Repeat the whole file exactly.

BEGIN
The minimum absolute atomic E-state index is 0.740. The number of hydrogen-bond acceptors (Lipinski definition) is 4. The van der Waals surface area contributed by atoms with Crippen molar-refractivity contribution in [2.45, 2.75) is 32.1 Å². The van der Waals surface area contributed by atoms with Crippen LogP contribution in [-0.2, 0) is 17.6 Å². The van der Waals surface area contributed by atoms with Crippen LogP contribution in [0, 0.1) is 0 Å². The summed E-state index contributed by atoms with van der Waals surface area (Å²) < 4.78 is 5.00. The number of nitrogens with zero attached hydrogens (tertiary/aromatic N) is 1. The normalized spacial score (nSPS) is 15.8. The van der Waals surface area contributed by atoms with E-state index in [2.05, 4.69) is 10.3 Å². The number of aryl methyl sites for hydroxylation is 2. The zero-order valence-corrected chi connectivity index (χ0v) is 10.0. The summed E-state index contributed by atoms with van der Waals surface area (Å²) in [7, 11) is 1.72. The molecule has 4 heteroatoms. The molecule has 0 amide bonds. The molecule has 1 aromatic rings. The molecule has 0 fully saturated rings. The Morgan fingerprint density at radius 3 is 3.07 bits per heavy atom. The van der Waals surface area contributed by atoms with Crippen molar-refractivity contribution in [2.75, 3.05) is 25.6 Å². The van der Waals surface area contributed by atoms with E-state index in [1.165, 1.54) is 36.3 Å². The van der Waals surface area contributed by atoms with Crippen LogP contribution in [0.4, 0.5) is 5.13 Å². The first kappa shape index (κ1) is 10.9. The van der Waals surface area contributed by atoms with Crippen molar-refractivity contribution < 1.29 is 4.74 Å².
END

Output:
The minimum absolute atomic E-state index is 0.740. The number of hydrogen-bond acceptors (Lipinski definition) is 4. The van der Waals surface area contributed by atoms with Crippen molar-refractivity contribution in [2.45, 2.75) is 32.1 Å². The van der Waals surface area contributed by atoms with Crippen LogP contribution in [-0.2, 0) is 17.6 Å². The van der Waals surface area contributed by atoms with Crippen LogP contribution in [0, 0.1) is 0 Å². The summed E-state index contributed by atoms with van der Waals surface area (Å²) < 4.78 is 5.00. The number of nitrogens with zero attached hydrogens (tertiary/aromatic N) is 1. The normalized spacial score (nSPS) is 15.8. The van der Waals surface area contributed by atoms with E-state index in [2.05, 4.69) is 10.3 Å². The number of aryl methyl sites for hydroxylation is 2. The zero-order valence-corrected chi connectivity index (χ0v) is 10.0. The summed E-state index contributed by atoms with van der Waals surface area (Å²) in [7, 11) is 1.72. The molecule has 4 heteroatoms. The molecule has 0 amide bonds. The molecule has 1 aromatic rings. The molecule has 0 fully saturated rings. The Morgan fingerprint density at radius 3 is 3.07 bits per heavy atom. The van der Waals surface area contributed by atoms with Crippen molar-refractivity contribution in [2.75, 3.05) is 25.6 Å². The van der Waals surface area contributed by atoms with E-state index in [1.165, 1.54) is 36.3 Å². The van der Waals surface area contributed by atoms with Crippen LogP contribution in [0.4, 0.5) is 5.13 Å². The first kappa shape index (κ1) is 10.9. The van der Waals surface area contributed by atoms with Crippen molar-refractivity contribution < 1.29 is 4.74 Å².